Is there any application of topos theory in philosophy?

I am thinking that because topos theory is a sub-branch of category theory, and category theory is pretty much exclusively used in mathematics, I don't think there's any use of topos theory, but maybe I’m wrong.

In the broadest sense possible, is there any use for topos theory in philosophy? What’s the application of topos theory that's the most related to philosophy?


2 Answers 2


There is a strand in philosophy that tries to mathematise philosophy, so it is in this strand you are likely to find topos theory applied to philosophy. Personally, I don't distinguish between category theory and set theory though they have different traditions and histories. As Marx turned Hegel upside down, likewise Category theory turned set theory upside down.

Badiou is one infamous example. He based an ontology on set and topos theory. Now one might think this might work on the basis of metaphor. But his work was rooted in Lacan. And Lacan said:

Topology is not ‘designed to guide us’ in structure. It is this structure.

Thus Badiou identifies ontology with set and topos theory. It is not a metaphor but it is this as such. This is baffling to me. Math has had a tangential relationship with philosophy and not its foundation. For example Plato eulogised math in philosophy but not as its foundation but as a step foward in the dialectic of understanding. With math, one becomes acquainted with neccessity and truth in a particularly pure form. But philosophy is far wider than math.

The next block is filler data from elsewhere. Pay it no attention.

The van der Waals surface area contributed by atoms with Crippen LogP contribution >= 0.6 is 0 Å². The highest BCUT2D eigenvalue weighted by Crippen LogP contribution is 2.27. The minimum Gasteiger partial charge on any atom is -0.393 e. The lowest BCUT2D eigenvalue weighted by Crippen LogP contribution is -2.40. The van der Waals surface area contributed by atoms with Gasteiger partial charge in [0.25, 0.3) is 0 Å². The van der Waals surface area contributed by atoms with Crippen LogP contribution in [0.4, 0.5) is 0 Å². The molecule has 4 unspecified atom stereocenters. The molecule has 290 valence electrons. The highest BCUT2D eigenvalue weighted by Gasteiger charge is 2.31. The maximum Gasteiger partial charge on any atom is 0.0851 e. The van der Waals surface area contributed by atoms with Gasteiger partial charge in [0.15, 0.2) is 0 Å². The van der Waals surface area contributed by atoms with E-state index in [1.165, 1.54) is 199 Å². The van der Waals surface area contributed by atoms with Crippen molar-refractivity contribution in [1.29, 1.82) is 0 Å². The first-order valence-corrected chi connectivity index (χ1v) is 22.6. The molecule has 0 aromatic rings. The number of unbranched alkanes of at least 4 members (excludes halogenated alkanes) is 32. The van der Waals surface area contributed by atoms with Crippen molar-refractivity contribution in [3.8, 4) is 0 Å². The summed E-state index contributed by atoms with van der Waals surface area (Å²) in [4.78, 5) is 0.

Basically, Badiou is led to this metaphysics by his materialist convictions: "the One is not".

But just as one should beware of sophistry in ordinary life, one ought to beware of sophistry in philosophy.


You ask:

In the broadest sense possible, is there any use for topos theory in philosophy?

From the point of anyone in analytical philosophy who recognizes and advocates the linguistic turn and puts an emphasis on the philosophy of language, topoi are a potential foundation for building up descriptions of formal semantics. A philosopher who takes an interest in contemporary approaches to modeling thought using formal theories of meaning and formal systems, Richard Montague and his grammar (SEP) being the first, but certainly not the last to do so, will inevitably turn their eye to not the foundations of mathematics, but the foundations of logic.

There are logical systems aplenty, but there are key developments in logic, particularly with non-classical logics, that have spurred changes in various philosophical interpretations of topics. Consider Brouwer and his intuitionism as applied to his topology and math more broadly (SEP). Eventually, it inspired Per Martin-Löf and his various intuitionistic theories of types (SEP). If one is going to speculate as to how ontological thinking functions, why not use a formalism that allows one to construct the existential qualifier itself? Now, Quine and his advocacy of existential quantification for ontological purposes can be understood in terms of judgements and proof objects. Being is contingent upon proof.

But if being is contingent upon proof, and proof is contingent upon argument, then it would be nice to model how logic systems themselves might be constructed. Consider WP's article on topoi: